THE FIRST EMPIRICA CALLS FOR THE TRANSPARENCY OF BRUSSELS DIALOGUE

THE FIRST EMPIRICA CALLS FOR THE TRANSPARENCY OF BRUSSELS DIALOGUE

Representatives of five CSOs from northern Kosovo (NGO Aktiv, OEK Sinergija, NGO ACDC, Human Center, and Radio Kontakt Plus) took part in the debate about the transparency of the Brussels dialogue, within the framework of the advocacy platform “Empirica”, on 17 October at the Civic Energy Center in North Mitrovica.
At the very beginning of the conference, Civic Energy Center’s Manager Maja Dimitrijević presented to the public “Empirica” as programme that by advocating and launching initiatives and research points to the problems of our society and holds decision-makers accountant.
Afterwards, the representative of the NGO Advocacy Center for Democratic Culture, Srdjan Simonović, who stressed that the process around judicial integration deeply non-transparent, as well as weakly followed by the population. This is vividly represented by the fact that only 12% of citizens have read the text of the agreement. To the question of the moderator about at what progress was made with the implementation of this process, the answer was that there is no official information from the negotiating team and that there is a problem of political will, “because the difference between the legislation in Serbia and in Kosovo amounts to some 25%, and this gap could be resolved in some hours with the help of two good lawyers. All the problems could be solved with the formation of the Association of Serb Municipalities, but that it is a matter which is still unclear, as nothing is really known,” concluded Simović.
Did security perceptions change after the signature of the Brussels Agreement, was the question addressed to the Director of NGO Human Center, Veroljub Petronić. He noted that a majority of Serbs is not satisfied, and that only 10% of them think that the Brussels Agreement is a guarantee of security in Kosovo. “We came to the conclusion that the situation is really worrying, and we call it the 4-lack situation – lack of security, lack of awareness, lack of satisfaction, lack of trust.” In the context of security is comprised also the integration of the Civil Protection, for which it is also said that it is “integration for the sake of integration.” Petronić explained that such process was not conducted in accordance with the regulations and added that 80 members of the CP were transferred to the fire brigades, 25 to corrective facilities, and the remaining were assigned to position in which they are not really needed.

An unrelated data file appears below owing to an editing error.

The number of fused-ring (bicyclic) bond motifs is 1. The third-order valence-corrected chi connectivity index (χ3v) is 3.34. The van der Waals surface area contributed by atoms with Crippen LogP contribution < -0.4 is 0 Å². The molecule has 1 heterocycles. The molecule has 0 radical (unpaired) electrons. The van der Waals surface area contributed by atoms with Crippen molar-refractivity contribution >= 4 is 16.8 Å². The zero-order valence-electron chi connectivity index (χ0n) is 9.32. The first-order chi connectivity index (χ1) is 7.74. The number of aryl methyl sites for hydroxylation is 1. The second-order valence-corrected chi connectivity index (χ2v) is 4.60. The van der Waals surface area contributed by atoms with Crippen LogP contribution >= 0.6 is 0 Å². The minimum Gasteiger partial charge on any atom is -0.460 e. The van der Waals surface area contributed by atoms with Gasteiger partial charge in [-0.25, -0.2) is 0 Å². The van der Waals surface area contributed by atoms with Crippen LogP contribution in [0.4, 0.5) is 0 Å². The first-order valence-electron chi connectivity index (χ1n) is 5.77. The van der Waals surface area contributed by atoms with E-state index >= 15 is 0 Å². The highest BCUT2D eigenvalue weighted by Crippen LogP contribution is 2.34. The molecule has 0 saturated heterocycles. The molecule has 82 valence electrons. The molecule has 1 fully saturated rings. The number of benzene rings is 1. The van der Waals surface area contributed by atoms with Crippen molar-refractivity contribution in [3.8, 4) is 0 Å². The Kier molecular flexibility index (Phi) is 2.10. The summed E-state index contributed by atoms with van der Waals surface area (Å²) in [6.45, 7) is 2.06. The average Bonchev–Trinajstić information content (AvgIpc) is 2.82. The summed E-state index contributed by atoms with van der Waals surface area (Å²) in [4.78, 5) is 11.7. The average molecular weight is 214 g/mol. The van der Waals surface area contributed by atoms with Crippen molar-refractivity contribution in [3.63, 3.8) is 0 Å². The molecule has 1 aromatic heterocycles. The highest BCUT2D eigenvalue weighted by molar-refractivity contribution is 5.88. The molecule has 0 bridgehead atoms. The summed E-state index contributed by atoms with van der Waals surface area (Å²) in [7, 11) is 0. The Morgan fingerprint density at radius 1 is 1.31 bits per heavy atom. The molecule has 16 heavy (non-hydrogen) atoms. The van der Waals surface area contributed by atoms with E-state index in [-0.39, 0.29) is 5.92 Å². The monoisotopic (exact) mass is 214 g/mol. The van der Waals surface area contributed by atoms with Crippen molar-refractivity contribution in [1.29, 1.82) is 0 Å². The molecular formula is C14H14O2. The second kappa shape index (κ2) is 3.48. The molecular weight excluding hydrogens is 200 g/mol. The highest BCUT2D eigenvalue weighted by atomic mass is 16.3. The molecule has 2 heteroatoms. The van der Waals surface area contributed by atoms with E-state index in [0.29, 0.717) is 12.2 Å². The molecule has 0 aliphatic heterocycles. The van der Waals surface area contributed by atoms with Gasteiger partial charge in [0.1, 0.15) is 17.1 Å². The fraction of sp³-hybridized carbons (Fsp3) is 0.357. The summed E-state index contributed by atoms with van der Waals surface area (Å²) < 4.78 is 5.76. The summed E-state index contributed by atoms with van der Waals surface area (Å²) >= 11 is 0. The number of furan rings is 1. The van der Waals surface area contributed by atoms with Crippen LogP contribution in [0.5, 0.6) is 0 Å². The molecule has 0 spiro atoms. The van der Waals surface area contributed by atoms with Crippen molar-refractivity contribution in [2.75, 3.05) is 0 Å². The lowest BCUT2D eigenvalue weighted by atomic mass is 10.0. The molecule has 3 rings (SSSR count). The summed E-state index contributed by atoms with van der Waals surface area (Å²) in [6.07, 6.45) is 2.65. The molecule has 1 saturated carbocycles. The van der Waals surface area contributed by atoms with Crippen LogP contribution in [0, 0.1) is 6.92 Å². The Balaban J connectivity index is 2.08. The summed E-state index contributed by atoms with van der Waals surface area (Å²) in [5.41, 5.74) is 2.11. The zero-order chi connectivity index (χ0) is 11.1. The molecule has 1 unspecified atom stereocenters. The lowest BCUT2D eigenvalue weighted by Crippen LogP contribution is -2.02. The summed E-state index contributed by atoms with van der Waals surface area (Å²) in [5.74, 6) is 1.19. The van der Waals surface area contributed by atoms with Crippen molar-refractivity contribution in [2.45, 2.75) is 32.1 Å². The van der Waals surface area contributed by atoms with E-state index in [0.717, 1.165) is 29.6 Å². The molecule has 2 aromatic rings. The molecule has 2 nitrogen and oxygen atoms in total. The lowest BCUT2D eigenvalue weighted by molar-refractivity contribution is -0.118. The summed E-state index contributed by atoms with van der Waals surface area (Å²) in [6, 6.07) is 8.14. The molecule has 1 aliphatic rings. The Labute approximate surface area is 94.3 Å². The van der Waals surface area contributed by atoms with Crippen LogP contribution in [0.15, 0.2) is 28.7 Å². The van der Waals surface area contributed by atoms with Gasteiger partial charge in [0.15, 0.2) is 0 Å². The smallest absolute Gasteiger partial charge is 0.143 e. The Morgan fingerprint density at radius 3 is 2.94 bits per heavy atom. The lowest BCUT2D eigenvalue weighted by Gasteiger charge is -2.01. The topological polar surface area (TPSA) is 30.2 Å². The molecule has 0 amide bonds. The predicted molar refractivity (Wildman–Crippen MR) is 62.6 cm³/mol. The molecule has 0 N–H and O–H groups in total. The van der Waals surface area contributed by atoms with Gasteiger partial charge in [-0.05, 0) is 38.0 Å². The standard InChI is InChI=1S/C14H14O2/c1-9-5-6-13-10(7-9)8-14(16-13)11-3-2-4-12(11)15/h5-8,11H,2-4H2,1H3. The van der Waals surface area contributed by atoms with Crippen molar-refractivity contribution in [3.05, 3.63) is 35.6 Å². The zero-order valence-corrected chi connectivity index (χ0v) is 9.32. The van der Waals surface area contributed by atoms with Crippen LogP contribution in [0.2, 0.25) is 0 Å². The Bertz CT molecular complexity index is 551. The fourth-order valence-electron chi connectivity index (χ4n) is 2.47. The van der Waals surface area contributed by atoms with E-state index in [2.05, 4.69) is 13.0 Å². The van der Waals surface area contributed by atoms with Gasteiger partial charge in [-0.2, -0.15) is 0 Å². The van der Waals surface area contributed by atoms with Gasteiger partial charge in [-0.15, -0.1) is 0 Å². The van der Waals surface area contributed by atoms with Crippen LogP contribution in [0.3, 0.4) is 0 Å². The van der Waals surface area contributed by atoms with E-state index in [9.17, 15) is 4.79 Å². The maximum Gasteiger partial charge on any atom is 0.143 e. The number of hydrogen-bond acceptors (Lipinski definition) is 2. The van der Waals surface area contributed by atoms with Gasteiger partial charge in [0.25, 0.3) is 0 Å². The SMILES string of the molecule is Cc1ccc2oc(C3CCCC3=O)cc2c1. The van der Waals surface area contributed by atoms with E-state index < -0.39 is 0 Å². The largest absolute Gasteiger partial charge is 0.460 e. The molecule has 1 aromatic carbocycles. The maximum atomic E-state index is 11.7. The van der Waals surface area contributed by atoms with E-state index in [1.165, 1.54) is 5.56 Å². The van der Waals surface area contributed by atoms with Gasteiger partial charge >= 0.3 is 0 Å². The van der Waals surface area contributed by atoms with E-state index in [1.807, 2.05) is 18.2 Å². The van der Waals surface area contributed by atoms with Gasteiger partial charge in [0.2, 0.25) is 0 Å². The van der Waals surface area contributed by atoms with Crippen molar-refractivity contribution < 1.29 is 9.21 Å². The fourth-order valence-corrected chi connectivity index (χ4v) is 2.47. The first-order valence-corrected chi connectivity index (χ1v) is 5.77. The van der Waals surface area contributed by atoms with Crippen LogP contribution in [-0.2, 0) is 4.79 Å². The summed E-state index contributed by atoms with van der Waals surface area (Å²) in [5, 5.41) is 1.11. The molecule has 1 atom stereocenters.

About the different interpretations of the Brussels dialogue spoke Sinergy’s Executive Director, Igor Simić. He addressed his comments also to the formation of the Association of Serb Municipalities, which is deemed as the most positive of the Brussels Agreement for the Serb community in Kosovo. However, to the insistence of Belgrade on the formation of the Association, Pristina’s answer is a wall of silence and negation, which per se produces added mistrust between the parties. To that also contribute unilateral decisions, such as the decision of the Government in Pristina on the Trepca complex. Concerning the different interpretations of the Agreement, Simić said that the Serbian negotiators proposed to hold a joint press conference after each agreement reached, but the EU remained deaf to such request. This left space for different interpretations by the two parties.
Željko Tvrdišić, from Radio Kontakt Plus, carefully observes the dialogue in Brussels and holds that, at least concerning media, it is far from transparent a process. Each side interprets reached agreements to its own benefit, so that journalists are only left to wait and report statements and press releases, or to “read between the lines.” He deems both sides as insincere, if they manage to give such contradictory views about one single event, and that “each agreement can be interpreted both black and white”.
Miodrag Milićević, Executive Director at NGO Aktiv, mentioned non-transparency as one of the main problems of the Brussels dialogue, especially when it comes to the Association of Serb Municipalities. Regarding the agreement on the licence plates, added Milićević, the two negotiating parties issued totally opposite statements on the very same day.
All the panellists agreed that it is extremely relevant that civil society organisations follow and give comments on the agreements reached in Brussels, and that the message coming from this meeting is directed particularly to them and to the ones who can change this non-transparent practises.

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